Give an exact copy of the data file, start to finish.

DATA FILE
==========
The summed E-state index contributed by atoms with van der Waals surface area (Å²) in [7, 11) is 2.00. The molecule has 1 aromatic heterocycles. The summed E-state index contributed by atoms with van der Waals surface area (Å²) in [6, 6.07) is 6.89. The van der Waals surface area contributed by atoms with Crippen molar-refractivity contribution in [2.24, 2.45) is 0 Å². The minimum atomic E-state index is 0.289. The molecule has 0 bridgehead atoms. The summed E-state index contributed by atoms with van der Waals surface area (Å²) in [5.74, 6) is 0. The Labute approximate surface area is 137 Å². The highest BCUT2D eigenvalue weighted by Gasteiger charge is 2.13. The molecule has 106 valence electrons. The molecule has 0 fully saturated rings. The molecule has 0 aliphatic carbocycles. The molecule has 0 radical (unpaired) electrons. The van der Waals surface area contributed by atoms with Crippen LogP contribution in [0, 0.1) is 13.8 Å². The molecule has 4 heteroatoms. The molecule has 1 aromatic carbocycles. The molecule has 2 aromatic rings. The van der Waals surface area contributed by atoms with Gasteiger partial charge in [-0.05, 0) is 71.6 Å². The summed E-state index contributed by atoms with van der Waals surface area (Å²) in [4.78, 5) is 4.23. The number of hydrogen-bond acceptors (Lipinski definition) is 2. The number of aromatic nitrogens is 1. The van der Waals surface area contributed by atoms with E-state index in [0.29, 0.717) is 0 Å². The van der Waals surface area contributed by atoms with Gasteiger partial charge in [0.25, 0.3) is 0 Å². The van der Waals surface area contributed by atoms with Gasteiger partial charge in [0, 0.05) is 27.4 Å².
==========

The summed E-state index contributed by atoms with van der Waals surface area (Å²) in [7, 11) is 2.00. The molecule has 1 aromatic heterocycles. The summed E-state index contributed by atoms with van der Waals surface area (Å²) in [6, 6.07) is 6.89. The van der Waals surface area contributed by atoms with Crippen molar-refractivity contribution in [2.24, 2.45) is 0 Å². The minimum atomic E-state index is 0.289. The molecule has 0 bridgehead atoms. The summed E-state index contributed by atoms with van der Waals surface area (Å²) in [5.74, 6) is 0. The Labute approximate surface area is 137 Å². The highest BCUT2D eigenvalue weighted by Gasteiger charge is 2.13. The molecule has 106 valence electrons. The molecule has 0 fully saturated rings. The molecule has 0 aliphatic carbocycles. The molecule has 0 radical (unpaired) electrons. The van der Waals surface area contributed by atoms with Crippen LogP contribution in [0, 0.1) is 13.8 Å². The molecule has 4 heteroatoms. The molecule has 1 aromatic carbocycles. The molecule has 2 aromatic rings. The van der Waals surface area contributed by atoms with Gasteiger partial charge in [-0.05, 0) is 71.6 Å². The summed E-state index contributed by atoms with van der Waals surface area (Å²) in [4.78, 5) is 4.23. The number of hydrogen-bond acceptors (Lipinski definition) is 2. The number of aromatic nitrogens is 1. The van der Waals surface area contributed by atoms with E-state index in [0.29, 0.717) is 0 Å². The van der Waals surface area contributed by atoms with Gasteiger partial charge in [0.25, 0.3) is 0 Å². The van der Waals surface area contributed by atoms with Gasteiger partial charge in [0, 0.05) is 27.4 Å².